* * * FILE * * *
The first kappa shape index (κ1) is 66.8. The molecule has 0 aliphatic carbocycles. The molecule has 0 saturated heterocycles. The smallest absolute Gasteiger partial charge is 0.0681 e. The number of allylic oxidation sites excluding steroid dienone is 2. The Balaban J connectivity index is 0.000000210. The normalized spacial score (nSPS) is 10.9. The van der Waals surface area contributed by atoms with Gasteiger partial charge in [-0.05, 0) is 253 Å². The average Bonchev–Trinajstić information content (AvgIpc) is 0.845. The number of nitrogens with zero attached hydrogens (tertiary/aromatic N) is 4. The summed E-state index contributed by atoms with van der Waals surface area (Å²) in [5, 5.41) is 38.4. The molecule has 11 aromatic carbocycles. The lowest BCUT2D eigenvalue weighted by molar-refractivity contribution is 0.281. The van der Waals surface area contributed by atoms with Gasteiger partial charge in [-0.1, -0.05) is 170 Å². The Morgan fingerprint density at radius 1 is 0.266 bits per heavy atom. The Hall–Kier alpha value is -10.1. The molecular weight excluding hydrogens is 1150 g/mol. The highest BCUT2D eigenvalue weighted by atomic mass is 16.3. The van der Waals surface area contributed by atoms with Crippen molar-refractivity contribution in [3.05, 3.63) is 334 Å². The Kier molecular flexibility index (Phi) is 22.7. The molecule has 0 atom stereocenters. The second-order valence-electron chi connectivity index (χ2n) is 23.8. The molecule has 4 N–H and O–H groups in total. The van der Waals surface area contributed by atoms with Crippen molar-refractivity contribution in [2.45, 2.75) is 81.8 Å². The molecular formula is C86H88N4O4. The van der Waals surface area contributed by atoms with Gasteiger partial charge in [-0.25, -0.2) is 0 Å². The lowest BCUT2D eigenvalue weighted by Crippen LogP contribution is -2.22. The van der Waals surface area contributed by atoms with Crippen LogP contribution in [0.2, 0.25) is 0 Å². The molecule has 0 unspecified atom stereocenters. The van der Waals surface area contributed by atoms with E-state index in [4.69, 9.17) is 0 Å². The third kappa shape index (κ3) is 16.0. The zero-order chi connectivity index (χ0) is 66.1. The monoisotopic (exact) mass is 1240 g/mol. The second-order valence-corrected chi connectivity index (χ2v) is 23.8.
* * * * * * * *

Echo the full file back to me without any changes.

The first kappa shape index (κ1) is 66.8. The molecule has 0 aliphatic carbocycles. The molecule has 0 saturated heterocycles. The smallest absolute Gasteiger partial charge is 0.0681 e. The number of allylic oxidation sites excluding steroid dienone is 2. The Balaban J connectivity index is 0.000000210. The normalized spacial score (nSPS) is 10.9. The van der Waals surface area contributed by atoms with Gasteiger partial charge in [-0.05, 0) is 253 Å². The average Bonchev–Trinajstić information content (AvgIpc) is 0.845. The number of nitrogens with zero attached hydrogens (tertiary/aromatic N) is 4. The summed E-state index contributed by atoms with van der Waals surface area (Å²) in [5, 5.41) is 38.4. The molecule has 11 aromatic carbocycles. The lowest BCUT2D eigenvalue weighted by molar-refractivity contribution is 0.281. The van der Waals surface area contributed by atoms with Gasteiger partial charge in [-0.1, -0.05) is 170 Å². The Morgan fingerprint density at radius 1 is 0.266 bits per heavy atom. The Hall–Kier alpha value is -10.1. The molecular weight excluding hydrogens is 1150 g/mol. The highest BCUT2D eigenvalue weighted by atomic mass is 16.3. The van der Waals surface area contributed by atoms with Crippen molar-refractivity contribution in [3.05, 3.63) is 334 Å². The Kier molecular flexibility index (Phi) is 22.7. The molecule has 0 atom stereocenters. The second-order valence-electron chi connectivity index (χ2n) is 23.8. The molecule has 4 N–H and O–H groups in total. The van der Waals surface area contributed by atoms with Crippen molar-refractivity contribution in [2.45, 2.75) is 81.8 Å². The molecular formula is C86H88N4O4. The van der Waals surface area contributed by atoms with Gasteiger partial charge in [-0.25, -0.2) is 0 Å². The lowest BCUT2D eigenvalue weighted by Crippen LogP contribution is -2.22. The van der Waals surface area contributed by atoms with Crippen LogP contribution in [0.2, 0.25) is 0 Å². The molecule has 0 unspecified atom stereocenters. The van der Waals surface area contributed by atoms with E-state index in [4.69, 9.17) is 0 Å². The third kappa shape index (κ3) is 16.0. The zero-order chi connectivity index (χ0) is 66.1. The monoisotopic (exact) mass is 1240 g/mol. The second-order valence-corrected chi connectivity index (χ2v) is 23.8.